Recent Streetsblog SF posts about Transit

Overhead electrification in Connecticut. Caltrain electrification will survive the Trump Administration after all. Photo: Wikimedia Commons

Caltrain Electrification Approved

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After months of back and forth, the Federal Transit Administration (FTA) announced that it is approving $647 million in funds for Caltrain electrification. The grant approval will allow Caltrain to begin construction of its electrification project almost immediately, bringing smoother rides and cleaner air to the Bay Area. “We are very thankful to U.S. Secretary […]
Emily Stapleton, Evan Goldin, Pierre Maillot, William Chernicoff, Tilly Chang and Clara Brenner at SPUR San Francisco. Photo: Streetsblog/Rudick

SPUR Talk: Public-Private Partnership and the Future of Mobility

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Uber, Lyft, Chariot, autonomous cars, bike share–business models and technology for urban mobility and transportation are changing at a quickening pace. How can governments and private enterprise work together to encourage and anticipate these innovations? That was the subject of a panel discussion with car share, bike share, government and tech executives at the San Francisco Bay […]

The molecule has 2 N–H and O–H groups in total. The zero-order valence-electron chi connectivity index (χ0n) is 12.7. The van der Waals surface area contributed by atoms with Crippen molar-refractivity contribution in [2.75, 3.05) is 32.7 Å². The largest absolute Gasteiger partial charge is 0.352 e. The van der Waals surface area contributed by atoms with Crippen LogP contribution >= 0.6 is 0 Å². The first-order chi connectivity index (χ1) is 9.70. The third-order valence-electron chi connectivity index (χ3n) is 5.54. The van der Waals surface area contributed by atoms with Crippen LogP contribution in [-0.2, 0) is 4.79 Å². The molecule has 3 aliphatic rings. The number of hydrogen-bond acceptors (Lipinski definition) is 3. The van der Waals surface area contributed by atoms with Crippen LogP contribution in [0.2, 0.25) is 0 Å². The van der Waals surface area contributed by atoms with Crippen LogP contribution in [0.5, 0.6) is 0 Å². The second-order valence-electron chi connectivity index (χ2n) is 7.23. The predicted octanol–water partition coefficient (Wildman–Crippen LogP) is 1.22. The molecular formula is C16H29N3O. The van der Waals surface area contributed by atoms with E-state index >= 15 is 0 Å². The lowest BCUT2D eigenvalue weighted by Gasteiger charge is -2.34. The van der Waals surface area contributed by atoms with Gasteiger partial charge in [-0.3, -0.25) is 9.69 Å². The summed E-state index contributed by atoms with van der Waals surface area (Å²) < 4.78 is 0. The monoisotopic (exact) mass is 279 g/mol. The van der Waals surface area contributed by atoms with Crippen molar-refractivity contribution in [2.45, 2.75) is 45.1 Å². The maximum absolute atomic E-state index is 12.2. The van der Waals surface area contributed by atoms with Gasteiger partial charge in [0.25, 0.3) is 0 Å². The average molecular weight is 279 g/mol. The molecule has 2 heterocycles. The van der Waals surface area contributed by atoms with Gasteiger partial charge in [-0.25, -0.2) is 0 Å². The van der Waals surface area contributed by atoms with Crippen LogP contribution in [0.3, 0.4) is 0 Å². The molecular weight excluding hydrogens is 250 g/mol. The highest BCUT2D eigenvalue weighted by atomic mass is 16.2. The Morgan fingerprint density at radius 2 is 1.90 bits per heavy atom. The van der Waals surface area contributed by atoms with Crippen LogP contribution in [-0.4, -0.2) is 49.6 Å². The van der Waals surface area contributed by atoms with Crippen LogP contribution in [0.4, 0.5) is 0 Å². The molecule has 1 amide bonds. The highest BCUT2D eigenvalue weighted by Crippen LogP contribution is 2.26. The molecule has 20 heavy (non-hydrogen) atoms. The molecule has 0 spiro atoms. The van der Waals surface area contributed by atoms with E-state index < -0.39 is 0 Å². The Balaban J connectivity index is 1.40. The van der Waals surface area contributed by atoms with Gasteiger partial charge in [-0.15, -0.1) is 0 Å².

Possible paint schemes for Caltrain's electric trainsets. Image: Caltrain

The Wait Continues on Caltrain Electrification

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Senator Dianne Feinstein took another step yesterday to push the Trump Administration to sign off on federal funding for Caltrain’s beleaguered electrification plans. “I intend to oppose confirmation for every Transportation Department nominee until the Trump administration releases funding for the Caltrain Peninsula Corridor Electrification Project,” said the Senator in a press release. As Streetsblog readers know […]
Image: Caltrain

Fate of Caltrain Electrification Hangs on Trump’s Budget

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There will be many news stories generated by the announcement of the details of President Donald Trump's proposed budget next month. In advance of the announcement, the campaign to preserve funding for the electrification of Caltrain is working with advocates around the state and country to preserve a nearly $650 million grant agreement scuttled by the Trump Administration in February.